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"Feeling more self-confident, cheerful and safe”. Experiences from a health-promoting intervention in community dwelling older adults — A qualitative study
Uppsala University, Disciplinary Domain of Medicine and Pharmacy, Faculty of Medicine, Department of Public Health and Caring Sciences, Clinical Nutrition and Metabolism.
Uppsala University, Disciplinary Domain of Medicine and Pharmacy, Faculty of Medicine, Department of Public Health and Caring Sciences, Clinical Nutrition and Metabolism.
Uppsala University, Disciplinary Domain of Humanities and Social Sciences, Faculty of Social Sciences, Department of Food, Nutrition and Dietetics.
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2018 (English)In: Journal of Nutrition Health and Aging, Vol. 22, no 4, p. 541-548Article in journal (Refereed) Published
Abstract [en]

Objectives: Studies show that regular exercise in combination with nutritional support can be effective in managing sarcopenia, which is age-related involuntary loss of skeletal muscle mass and strength. Qualitative investigations of participants' experiences from interventions in this domain are scarce. In this study, we explored older persons' experiences from an intervention designed to prevent sarcopenia, with the aim of capturing the participants' thoughts and opinions.

Design: A qualitative study embedded in the multicenter randomized clinical trial The Vitality and Vigor in the Elderly study, VIVE2. Focus group interviews were conducted. Manifest and latent content analyses were performed.

Participants: Community dwelling older adults (n=20) 71-86 years of age with minor limitations in mobility.

Results: The experiences from the intervention were categorized and interpreted in one overall theme "Feeling more self-confident, cheerful and safe". The theme encompasses the categories psychological effects of participating in the intervention, physical effects of participating in the intervention, the importance of social support and the importance of a tailored set-up. The participants described their motives for participating in the intervention as being based on concerns regarding the negative health effects of continuing a sedentary lifestyle, difficulties of getting started on their own and lack of confidence in accomplishing change on their own. Participants also expressed that one main objective for participating was to lose weight.

Conclusion: In this study we have captured the experiences of older adults with minor mobility limitations who participated in a lifestyle intervention. The experiences are interpreted in one overall theme "Feeling more self-confident, cheerful and safe". The central understanding of the participants' experiences was that the intervention affected them in several ways, both psychologically and physically, and that supporting factors included the social support, which became a prerequisite for success. A noticeable finding was the discrepancy between the motive of the participants, to lose weight, and the aim of the study, to improve muscle function. The expectation to lose weight seems to reflect what is commonly known as to be healthy. To our knowledge, at least in Sweden, there are no campaigns or public information highlighting the risks of sarcopenia and the complex issue of if, and when weight loss is desirable for older individuals. This finding highlights the importance of providing such information to this target group. The findings in this study provide valuable knowledge for research teams, practitioners and decision makers when designing and setting objectives for health-promoting interventions for older individuals.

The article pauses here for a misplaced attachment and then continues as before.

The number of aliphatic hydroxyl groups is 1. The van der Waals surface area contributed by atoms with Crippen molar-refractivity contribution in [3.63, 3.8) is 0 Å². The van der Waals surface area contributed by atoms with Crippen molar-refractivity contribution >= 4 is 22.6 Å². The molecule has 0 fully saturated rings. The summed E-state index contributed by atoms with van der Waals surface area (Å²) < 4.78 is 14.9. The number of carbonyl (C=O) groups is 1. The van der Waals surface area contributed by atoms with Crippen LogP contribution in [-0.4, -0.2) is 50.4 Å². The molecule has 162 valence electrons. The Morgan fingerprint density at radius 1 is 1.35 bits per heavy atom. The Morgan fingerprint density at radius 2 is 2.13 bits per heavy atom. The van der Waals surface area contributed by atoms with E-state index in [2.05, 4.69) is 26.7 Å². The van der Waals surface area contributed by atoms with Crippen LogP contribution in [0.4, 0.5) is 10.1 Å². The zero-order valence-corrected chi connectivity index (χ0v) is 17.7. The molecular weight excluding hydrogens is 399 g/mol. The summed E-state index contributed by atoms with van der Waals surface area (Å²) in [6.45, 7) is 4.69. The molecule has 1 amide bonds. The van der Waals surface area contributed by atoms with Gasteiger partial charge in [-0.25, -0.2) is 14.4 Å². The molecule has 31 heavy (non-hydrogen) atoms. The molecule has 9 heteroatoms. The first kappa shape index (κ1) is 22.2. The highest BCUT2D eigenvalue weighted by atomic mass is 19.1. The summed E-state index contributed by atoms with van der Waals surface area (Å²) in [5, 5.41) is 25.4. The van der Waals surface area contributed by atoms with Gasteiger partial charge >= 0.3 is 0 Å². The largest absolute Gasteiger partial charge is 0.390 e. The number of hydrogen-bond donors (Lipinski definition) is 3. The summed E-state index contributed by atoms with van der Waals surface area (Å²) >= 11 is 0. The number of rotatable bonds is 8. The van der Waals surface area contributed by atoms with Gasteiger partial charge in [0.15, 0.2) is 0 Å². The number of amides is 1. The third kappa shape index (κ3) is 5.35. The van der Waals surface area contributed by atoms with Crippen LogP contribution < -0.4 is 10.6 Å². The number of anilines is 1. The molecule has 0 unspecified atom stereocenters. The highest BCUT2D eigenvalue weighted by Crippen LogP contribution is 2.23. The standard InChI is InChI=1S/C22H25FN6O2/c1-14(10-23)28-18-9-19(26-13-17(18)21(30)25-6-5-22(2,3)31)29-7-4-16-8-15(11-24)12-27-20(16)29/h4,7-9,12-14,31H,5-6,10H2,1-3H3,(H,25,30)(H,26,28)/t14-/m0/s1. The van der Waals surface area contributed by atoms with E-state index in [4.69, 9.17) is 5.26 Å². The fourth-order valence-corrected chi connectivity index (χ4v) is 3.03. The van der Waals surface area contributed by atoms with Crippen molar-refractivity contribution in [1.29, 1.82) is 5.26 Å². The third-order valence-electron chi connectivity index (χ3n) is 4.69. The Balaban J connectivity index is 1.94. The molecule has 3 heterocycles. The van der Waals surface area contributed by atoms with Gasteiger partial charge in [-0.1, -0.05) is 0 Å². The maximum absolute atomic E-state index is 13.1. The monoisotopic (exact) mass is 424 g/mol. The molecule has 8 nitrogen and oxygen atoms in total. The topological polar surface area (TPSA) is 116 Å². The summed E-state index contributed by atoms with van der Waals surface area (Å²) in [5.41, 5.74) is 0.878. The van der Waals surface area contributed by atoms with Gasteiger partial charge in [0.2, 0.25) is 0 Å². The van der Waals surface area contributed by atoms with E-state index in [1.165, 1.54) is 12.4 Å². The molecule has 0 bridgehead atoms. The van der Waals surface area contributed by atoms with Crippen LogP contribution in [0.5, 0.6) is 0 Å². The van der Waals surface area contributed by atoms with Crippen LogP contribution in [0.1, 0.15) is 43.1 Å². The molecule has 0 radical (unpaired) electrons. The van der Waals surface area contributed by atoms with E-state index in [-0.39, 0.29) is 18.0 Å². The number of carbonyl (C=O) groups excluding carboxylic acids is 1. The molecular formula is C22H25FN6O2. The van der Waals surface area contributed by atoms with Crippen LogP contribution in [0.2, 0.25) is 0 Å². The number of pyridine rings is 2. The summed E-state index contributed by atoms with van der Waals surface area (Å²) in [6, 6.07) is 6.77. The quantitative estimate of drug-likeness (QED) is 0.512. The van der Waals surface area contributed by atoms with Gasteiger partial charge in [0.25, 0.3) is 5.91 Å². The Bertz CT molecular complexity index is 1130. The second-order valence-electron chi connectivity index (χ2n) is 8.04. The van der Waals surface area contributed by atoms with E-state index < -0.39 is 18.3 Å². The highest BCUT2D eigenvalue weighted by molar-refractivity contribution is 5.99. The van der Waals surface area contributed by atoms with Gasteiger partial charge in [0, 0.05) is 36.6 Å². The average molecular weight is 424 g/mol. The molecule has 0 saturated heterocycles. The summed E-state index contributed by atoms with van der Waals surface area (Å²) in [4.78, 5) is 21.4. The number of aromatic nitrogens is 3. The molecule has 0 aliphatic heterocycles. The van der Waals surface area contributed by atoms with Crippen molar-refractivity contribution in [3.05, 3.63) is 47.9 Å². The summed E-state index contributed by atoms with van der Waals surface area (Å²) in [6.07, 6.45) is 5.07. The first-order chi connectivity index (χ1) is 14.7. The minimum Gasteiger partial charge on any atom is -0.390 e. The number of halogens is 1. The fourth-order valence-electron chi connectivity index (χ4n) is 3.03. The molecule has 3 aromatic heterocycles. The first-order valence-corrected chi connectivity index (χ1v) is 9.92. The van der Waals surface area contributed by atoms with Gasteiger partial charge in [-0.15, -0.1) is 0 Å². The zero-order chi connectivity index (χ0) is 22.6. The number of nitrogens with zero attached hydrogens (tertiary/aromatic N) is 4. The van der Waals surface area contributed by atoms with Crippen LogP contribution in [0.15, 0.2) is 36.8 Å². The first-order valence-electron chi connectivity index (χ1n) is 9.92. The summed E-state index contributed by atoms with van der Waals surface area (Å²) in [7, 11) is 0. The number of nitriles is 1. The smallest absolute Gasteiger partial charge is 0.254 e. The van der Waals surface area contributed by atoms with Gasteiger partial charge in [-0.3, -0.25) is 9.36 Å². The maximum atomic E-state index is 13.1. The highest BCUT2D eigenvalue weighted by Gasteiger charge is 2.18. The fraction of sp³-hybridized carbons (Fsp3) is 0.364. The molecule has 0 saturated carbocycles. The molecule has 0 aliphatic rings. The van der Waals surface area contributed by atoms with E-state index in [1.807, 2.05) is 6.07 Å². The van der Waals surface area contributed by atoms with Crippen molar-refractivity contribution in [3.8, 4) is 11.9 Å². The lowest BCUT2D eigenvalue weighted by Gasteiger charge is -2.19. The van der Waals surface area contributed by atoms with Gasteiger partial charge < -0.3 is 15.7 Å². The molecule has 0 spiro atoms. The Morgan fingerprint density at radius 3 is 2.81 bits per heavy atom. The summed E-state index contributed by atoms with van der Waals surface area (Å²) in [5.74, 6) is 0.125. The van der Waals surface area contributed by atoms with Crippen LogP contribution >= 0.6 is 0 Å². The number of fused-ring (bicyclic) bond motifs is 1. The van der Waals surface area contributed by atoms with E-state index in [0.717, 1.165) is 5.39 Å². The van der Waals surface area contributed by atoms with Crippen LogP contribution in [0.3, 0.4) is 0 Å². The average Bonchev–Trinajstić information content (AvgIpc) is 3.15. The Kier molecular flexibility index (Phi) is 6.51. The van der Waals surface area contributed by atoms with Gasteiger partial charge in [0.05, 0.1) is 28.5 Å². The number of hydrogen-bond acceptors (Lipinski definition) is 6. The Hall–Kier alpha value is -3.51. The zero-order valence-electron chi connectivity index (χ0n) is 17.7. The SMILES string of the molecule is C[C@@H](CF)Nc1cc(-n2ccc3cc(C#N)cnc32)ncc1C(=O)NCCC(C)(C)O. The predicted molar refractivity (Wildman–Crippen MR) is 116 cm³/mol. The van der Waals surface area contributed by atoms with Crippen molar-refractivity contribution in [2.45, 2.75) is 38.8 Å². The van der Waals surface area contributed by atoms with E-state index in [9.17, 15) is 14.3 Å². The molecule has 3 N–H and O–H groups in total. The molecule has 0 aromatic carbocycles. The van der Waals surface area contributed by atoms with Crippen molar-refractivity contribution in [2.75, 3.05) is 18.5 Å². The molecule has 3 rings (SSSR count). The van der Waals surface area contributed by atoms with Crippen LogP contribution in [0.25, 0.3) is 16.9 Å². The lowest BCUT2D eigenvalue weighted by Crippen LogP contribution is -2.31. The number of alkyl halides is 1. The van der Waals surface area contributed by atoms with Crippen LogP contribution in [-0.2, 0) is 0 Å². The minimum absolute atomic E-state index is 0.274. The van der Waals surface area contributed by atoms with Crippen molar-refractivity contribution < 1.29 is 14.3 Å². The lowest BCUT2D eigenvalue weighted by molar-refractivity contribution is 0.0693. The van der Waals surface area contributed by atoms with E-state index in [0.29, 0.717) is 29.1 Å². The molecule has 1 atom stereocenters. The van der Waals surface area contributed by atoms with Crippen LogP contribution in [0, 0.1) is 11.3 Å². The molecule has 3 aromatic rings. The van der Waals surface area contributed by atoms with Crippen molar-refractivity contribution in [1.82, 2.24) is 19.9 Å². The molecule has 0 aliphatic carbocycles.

Place, publisher, year, edition, pages
2018. Vol. 22, no 4, p. 541-548
National Category
Public Health, Global Health, Social Medicine and Epidemiology
Identifiers
URN: urn:nbn:se:uu:diva-342680DOI: 10.1007/s12603-017-0981-5ISI: 000428385500013PubMedID: 29582895OAI: oai:DiVA.org:uu-342680DiVA, id: diva2:1185002
Available from: 2018-02-22 Created: 2018-02-22 Last updated: 2018-06-20Bibliographically approved

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von Berens, ÅsaKoochek, AfsanehNydahl, MargarethaCederholm, Tommy

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von Berens, ÅsaKoochek, AfsanehNydahl, MargarethaCederholm, Tommy
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Clinical Nutrition and MetabolismDepartment of Food, Nutrition and Dietetics
Public Health, Global Health, Social Medicine and Epidemiology

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